EPA: Contaminated sediment five miles from Cleveland water intake

Cleveland Water to hold Monday press conference

-by Cynthia Holmberg, originally posted on May 2, 2016


CLEVELAND – Dredged materials from Lake Erie are migrating toward the raw water intake for Nottingham Treatment plant, one of four treatment plants in the Cleveland Water system, according to Cleveland Water.

The utility company has scheduled a press conference Monday at 2 p.m. to give an update on the safety of its water supply.
Ohio EPA reportedly sent a certified letter on April 26 to the U.S. Army Corps of Engineers communicating its concern over the migration of contaminated sediments towards the City of Cleveland’s water intake.
In the letter, EPA references two additional correspondences, saying it told the Army Corps that PCB and PAH contaminated sediments around a disposal site, CLA-1, were migrating in the direction of the water intake for Cleveland. The disposal site is within approximately five miles of a water intake, according to Ohio EPA.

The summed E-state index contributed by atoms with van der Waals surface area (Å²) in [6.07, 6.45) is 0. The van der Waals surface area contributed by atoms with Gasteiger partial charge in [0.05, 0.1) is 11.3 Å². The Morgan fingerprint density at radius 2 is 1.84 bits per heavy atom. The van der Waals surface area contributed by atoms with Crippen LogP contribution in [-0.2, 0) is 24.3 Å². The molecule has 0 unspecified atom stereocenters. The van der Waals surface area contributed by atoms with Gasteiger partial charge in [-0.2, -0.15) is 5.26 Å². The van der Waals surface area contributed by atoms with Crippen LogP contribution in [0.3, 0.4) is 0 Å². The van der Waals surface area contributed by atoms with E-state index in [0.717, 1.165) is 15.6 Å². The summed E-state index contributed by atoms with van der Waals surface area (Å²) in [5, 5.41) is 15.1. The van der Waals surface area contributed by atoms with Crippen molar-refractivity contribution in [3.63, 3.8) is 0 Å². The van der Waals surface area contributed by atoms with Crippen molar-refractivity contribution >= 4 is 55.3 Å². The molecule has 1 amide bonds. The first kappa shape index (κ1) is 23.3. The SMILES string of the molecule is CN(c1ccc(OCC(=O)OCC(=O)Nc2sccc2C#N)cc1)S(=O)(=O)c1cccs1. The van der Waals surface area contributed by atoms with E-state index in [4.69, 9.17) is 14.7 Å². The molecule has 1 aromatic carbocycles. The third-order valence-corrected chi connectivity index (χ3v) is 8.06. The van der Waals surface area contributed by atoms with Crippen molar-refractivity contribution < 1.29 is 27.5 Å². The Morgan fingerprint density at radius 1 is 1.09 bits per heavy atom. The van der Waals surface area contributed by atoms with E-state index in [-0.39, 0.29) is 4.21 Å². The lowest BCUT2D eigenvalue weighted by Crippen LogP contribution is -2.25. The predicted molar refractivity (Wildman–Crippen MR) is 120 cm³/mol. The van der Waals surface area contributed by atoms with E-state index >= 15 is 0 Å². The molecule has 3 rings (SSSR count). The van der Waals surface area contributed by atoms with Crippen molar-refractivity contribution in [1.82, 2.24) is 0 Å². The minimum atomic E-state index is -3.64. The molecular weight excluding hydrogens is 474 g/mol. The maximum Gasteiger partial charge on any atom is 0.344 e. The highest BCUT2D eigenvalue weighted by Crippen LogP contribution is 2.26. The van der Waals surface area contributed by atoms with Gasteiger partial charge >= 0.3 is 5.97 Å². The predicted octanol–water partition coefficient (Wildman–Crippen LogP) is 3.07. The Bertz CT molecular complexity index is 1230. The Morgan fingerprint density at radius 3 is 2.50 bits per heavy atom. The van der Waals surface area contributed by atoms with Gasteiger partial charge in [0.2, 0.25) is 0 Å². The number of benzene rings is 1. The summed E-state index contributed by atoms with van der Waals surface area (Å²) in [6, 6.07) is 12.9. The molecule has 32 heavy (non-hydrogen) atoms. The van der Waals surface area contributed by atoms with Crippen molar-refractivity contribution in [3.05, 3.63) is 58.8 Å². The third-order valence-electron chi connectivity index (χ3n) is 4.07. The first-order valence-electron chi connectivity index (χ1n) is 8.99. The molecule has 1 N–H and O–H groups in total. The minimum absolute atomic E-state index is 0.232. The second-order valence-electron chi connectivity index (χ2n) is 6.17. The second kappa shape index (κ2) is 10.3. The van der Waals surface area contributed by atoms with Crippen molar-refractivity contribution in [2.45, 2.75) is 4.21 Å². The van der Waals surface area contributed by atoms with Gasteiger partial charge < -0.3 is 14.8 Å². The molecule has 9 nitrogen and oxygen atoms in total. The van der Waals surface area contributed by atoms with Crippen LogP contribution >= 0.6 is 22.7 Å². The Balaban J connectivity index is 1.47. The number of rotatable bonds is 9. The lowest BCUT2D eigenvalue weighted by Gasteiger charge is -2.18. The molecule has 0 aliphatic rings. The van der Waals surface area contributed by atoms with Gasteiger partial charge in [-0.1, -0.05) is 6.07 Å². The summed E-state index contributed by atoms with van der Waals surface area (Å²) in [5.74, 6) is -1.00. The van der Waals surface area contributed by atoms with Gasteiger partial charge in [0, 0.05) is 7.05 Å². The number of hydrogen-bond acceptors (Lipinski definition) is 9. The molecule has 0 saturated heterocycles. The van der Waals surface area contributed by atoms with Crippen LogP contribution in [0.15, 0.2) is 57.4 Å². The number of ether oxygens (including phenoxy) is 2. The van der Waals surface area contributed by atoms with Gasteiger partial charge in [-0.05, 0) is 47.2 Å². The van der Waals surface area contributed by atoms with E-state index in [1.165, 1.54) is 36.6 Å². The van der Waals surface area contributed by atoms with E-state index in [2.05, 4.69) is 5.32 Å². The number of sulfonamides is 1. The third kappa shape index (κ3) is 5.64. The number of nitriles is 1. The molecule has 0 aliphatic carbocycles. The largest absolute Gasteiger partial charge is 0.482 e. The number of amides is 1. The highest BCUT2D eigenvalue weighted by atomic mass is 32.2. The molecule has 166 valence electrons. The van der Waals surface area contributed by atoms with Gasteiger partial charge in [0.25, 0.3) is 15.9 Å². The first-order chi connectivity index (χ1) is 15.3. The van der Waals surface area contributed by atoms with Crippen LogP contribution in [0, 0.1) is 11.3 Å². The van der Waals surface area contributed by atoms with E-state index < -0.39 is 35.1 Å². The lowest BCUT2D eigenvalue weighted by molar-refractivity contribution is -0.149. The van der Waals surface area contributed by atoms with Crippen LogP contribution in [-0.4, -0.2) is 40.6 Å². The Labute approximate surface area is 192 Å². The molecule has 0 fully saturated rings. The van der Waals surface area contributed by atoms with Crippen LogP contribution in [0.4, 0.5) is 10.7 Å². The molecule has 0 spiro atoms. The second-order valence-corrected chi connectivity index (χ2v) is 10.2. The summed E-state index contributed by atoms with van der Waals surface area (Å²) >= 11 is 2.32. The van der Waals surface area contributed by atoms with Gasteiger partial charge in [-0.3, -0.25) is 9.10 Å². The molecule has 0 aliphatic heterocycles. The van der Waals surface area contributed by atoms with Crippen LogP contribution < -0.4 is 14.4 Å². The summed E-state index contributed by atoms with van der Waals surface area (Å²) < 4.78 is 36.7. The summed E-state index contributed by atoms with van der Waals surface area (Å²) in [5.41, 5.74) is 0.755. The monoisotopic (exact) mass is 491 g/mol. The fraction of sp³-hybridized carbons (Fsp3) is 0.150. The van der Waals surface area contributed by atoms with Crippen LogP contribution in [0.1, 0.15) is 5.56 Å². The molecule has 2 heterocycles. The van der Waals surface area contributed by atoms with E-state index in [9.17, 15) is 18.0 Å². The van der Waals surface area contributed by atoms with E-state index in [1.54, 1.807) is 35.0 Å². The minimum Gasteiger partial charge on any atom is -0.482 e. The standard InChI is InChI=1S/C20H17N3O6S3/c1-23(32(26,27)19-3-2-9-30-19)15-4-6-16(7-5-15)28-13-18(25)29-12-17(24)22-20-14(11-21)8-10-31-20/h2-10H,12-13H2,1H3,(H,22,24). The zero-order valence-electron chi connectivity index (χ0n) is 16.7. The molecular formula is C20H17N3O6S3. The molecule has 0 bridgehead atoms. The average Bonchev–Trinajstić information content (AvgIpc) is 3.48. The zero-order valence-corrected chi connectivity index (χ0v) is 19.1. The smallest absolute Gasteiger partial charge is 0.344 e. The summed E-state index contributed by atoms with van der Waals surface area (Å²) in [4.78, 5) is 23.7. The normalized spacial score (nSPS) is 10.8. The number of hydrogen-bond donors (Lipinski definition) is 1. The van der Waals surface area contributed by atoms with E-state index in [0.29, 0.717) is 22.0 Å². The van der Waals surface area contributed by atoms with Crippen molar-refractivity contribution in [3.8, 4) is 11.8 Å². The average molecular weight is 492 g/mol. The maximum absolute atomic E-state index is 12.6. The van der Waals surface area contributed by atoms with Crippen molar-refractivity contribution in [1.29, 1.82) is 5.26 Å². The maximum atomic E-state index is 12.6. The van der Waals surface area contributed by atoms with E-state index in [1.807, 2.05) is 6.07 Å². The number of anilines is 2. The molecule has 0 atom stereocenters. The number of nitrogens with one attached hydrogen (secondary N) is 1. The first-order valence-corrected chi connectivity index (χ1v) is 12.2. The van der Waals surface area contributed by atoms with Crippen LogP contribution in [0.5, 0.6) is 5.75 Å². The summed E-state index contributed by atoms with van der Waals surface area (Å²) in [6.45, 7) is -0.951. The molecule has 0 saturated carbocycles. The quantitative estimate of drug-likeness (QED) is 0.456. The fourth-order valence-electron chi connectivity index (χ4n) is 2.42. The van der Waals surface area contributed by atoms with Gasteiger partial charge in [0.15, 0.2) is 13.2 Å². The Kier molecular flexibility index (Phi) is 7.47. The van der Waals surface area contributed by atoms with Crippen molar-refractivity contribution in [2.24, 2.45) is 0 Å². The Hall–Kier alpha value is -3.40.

And there are already approximately two square miles of sediments with PAH levels in excess of 100 ppm, according to the  April letter.
According to EPA documents on PCBs and PAHs:
PCBs have been shown to cause a variety of adverse health effects and are associated with acne-like skin conditions in adults and neurobehavioral and immunological changes in children. The EPA has also classified all PCBs as probable human carcinogens.
Several of the PAHs and some specific mixtures of PAHs are considered to be cancer-causing chemicals.
The city and Ohio EPA took a first round of sampling of raw water from the City of Cleveland intake as well as finished water in April and the results did not show any impact at this time, according to the EPA letter.
“We want to assure our customers, that their drinking water is safe,” Cleveland Water spokesperson Erica Creech stated Saturday.
The utility company said it is working with Ohio EPA and has plans to implement enhanced monitoring in the area of concern.
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